Another portfolio planning approach that helps a business determine whether to invest in opportunities is the General Electric (GE) approach. The GE approach examines a business’s strengths and the attractiveness of the industry in which it competes. As we have indicated, a business’ strengths are factors internal to the company, including strong human resources capabilities (talented personnel), strong technical capabilities, and the fact that the firm holds a large share of the market. The attractiveness of an industry can include aspects such as whether or not there is a great deal of growth in the industry, whether the profits earned by the firms competing within it are high or low, and whether or not it is difficult to enter the market. For example, the automobile industry is not attractive in times of economic downturn such as the recession in 2009, so many automobile manufacturers don’t want to invest more in production. They want to cut or stop spending as much as possible to improve their profitability. Hotels and airlines face similar situations.
Companies evaluate their strengths and the attractiveness of industries as high, medium, and low. The firms then determine their investment strategies based on how well the two correlate with one another. As Figure 2.14 The General Electric (GE) Approach shows, the investment options outlined in the GE approach can be compared to a traffic light. For example, if a company feels that it does not have the business strengths to compete in an industry and that the industry is not attractive, this will result in a low rating, which is comparable to a red light. In that case, the company should harvest the business (slowly reduce the investments made in it), divest the business (drop or sell it), or stop investing in it, which is what happened with many automotive manufacturers.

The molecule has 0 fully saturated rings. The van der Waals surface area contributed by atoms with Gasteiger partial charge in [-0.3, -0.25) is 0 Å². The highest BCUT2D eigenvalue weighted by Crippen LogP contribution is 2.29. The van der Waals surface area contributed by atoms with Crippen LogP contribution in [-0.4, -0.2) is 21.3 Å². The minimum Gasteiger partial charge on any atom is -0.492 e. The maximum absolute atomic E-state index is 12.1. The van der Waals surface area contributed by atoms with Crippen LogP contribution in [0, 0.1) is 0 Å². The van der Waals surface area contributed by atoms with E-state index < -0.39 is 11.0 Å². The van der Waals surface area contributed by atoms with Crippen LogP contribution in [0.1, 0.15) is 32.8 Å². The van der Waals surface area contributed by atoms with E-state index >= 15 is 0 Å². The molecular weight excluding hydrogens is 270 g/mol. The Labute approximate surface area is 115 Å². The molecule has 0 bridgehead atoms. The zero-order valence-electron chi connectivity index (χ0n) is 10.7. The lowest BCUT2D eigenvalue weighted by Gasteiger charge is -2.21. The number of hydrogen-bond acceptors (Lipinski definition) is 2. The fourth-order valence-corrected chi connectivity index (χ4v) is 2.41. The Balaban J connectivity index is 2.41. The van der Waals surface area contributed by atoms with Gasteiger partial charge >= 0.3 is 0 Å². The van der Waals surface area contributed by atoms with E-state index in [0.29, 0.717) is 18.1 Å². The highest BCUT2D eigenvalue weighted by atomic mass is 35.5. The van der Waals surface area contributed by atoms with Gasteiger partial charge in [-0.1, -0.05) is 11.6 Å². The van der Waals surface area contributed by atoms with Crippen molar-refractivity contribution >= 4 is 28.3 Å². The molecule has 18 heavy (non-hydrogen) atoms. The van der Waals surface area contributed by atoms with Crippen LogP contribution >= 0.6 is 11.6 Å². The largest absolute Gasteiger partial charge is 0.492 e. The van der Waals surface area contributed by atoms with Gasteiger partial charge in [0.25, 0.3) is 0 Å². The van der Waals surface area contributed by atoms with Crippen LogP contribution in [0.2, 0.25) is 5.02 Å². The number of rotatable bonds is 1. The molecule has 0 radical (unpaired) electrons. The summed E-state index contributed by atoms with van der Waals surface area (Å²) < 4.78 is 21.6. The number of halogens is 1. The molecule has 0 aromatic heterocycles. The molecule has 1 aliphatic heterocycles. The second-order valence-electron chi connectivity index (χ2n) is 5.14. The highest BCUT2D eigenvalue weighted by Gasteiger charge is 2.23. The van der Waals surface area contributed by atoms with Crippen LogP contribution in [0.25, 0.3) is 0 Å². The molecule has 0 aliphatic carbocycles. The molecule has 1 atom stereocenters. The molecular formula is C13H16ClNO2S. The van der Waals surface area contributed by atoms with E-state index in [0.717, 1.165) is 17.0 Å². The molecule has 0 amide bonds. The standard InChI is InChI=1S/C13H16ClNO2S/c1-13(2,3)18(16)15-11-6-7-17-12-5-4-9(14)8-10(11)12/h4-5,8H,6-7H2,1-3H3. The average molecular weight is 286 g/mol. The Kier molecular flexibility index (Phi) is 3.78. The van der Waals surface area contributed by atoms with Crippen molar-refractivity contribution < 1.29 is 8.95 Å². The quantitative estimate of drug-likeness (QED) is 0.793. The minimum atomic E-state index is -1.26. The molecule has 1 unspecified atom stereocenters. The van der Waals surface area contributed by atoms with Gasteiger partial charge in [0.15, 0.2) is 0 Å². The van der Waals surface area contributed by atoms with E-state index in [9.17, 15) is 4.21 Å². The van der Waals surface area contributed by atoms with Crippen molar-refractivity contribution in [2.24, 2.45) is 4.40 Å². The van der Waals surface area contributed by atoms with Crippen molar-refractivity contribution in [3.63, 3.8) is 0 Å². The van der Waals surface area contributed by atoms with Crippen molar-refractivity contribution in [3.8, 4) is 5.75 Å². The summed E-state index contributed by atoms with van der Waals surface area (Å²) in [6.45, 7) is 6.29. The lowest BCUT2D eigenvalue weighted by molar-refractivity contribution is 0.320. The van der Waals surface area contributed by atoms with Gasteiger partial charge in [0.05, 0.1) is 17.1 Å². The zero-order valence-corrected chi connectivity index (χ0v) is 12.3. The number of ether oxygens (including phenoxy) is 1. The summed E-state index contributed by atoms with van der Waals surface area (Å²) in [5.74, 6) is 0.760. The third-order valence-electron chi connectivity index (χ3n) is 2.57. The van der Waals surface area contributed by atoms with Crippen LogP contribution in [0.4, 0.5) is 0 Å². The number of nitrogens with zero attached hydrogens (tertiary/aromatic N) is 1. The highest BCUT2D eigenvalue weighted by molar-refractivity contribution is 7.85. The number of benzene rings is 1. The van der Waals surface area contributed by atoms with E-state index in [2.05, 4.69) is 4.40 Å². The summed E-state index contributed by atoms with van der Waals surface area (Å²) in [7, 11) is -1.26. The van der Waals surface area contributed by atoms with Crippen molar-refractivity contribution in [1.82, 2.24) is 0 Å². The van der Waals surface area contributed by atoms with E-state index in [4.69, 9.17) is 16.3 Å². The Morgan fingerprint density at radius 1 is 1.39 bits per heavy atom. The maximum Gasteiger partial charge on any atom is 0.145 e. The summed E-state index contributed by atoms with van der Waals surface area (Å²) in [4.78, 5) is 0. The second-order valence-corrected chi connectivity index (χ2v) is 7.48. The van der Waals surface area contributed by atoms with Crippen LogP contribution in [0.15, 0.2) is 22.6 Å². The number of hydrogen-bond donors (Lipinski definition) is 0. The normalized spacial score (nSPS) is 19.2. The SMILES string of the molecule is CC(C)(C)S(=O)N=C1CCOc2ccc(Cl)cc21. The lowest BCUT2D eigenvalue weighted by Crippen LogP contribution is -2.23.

Although many people may think a yellow light means “speed up,” it actually means caution. Companies with a medium rating on industry attractiveness and business strengths should be cautious when investing and attempt to hold the market share they have. If a company rates itself high on business strengths and the industry is very attractive (also rated high), this is comparable to a green light. In this case, the firm should invest in the business and build market share. During bad economic times, many industries are not attractive. However, when the economy improves businesses must reevaluate opportunities.
A group of businesses is called a portfolio. Organizations that have multiple business units must decide how to allocate resources to them and decide what objectives and strategies are feasible for them. Portfolio planning approaches help firms analyze the businesses relative to each other. The BCG and GE approaches are two or the most common portfolio planning methods.
- How would you classify a product that has a low market share in a growing market?
- What does it mean to hold market share?
- What factors are used as the basis for analyzing businesses and brands using the BCG and the GE approaches?